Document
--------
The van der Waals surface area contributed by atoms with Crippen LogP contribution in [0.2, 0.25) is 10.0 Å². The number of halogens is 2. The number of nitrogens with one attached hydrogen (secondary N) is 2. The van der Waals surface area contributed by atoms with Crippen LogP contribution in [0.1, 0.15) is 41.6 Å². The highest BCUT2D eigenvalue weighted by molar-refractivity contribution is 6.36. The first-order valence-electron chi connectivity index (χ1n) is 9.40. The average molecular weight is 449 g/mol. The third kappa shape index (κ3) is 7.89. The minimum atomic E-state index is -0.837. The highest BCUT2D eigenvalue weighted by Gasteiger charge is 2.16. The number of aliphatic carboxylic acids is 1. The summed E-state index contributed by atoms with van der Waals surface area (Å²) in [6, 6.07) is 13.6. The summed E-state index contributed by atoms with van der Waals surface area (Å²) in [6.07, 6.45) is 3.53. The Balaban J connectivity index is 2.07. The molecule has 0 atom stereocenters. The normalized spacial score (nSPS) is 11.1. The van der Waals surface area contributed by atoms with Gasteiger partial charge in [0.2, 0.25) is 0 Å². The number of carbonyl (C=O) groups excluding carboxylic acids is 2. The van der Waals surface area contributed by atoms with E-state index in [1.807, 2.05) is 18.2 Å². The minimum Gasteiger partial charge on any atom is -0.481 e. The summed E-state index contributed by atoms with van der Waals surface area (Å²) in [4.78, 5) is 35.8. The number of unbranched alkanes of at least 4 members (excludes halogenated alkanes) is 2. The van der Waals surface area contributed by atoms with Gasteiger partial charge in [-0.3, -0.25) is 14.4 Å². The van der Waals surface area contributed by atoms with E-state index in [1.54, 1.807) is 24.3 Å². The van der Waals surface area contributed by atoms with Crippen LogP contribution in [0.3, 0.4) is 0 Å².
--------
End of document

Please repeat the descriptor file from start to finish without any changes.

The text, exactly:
The van der Waals surface area contributed by atoms with Crippen LogP contribution in [0.2, 0.25) is 10.0 Å². The number of halogens is 2. The number of nitrogens with one attached hydrogen (secondary N) is 2. The van der Waals surface area contributed by atoms with Crippen LogP contribution in [0.1, 0.15) is 41.6 Å². The highest BCUT2D eigenvalue weighted by molar-refractivity contribution is 6.36. The first-order valence-electron chi connectivity index (χ1n) is 9.40. The average molecular weight is 449 g/mol. The third kappa shape index (κ3) is 7.89. The minimum atomic E-state index is -0.837. The highest BCUT2D eigenvalue weighted by Gasteiger charge is 2.16. The number of aliphatic carboxylic acids is 1. The summed E-state index contributed by atoms with van der Waals surface area (Å²) in [6, 6.07) is 13.6. The summed E-state index contributed by atoms with van der Waals surface area (Å²) in [6.07, 6.45) is 3.53. The Balaban J connectivity index is 2.07. The molecule has 0 atom stereocenters. The normalized spacial score (nSPS) is 11.1. The van der Waals surface area contributed by atoms with Gasteiger partial charge in [0.2, 0.25) is 0 Å². The number of carbonyl (C=O) groups excluding carboxylic acids is 2. The van der Waals surface area contributed by atoms with E-state index in [1.807, 2.05) is 18.2 Å². The minimum Gasteiger partial charge on any atom is -0.481 e. The summed E-state index contributed by atoms with van der Waals surface area (Å²) in [4.78, 5) is 35.8. The number of unbranched alkanes of at least 4 members (excludes halogenated alkanes) is 2. The van der Waals surface area contributed by atoms with Gasteiger partial charge in [-0.3, -0.25) is 14.4 Å². The van der Waals surface area contributed by atoms with E-state index in [1.54, 1.807) is 24.3 Å². The van der Waals surface area contributed by atoms with Crippen LogP contribution in [0.3, 0.4) is 0 Å².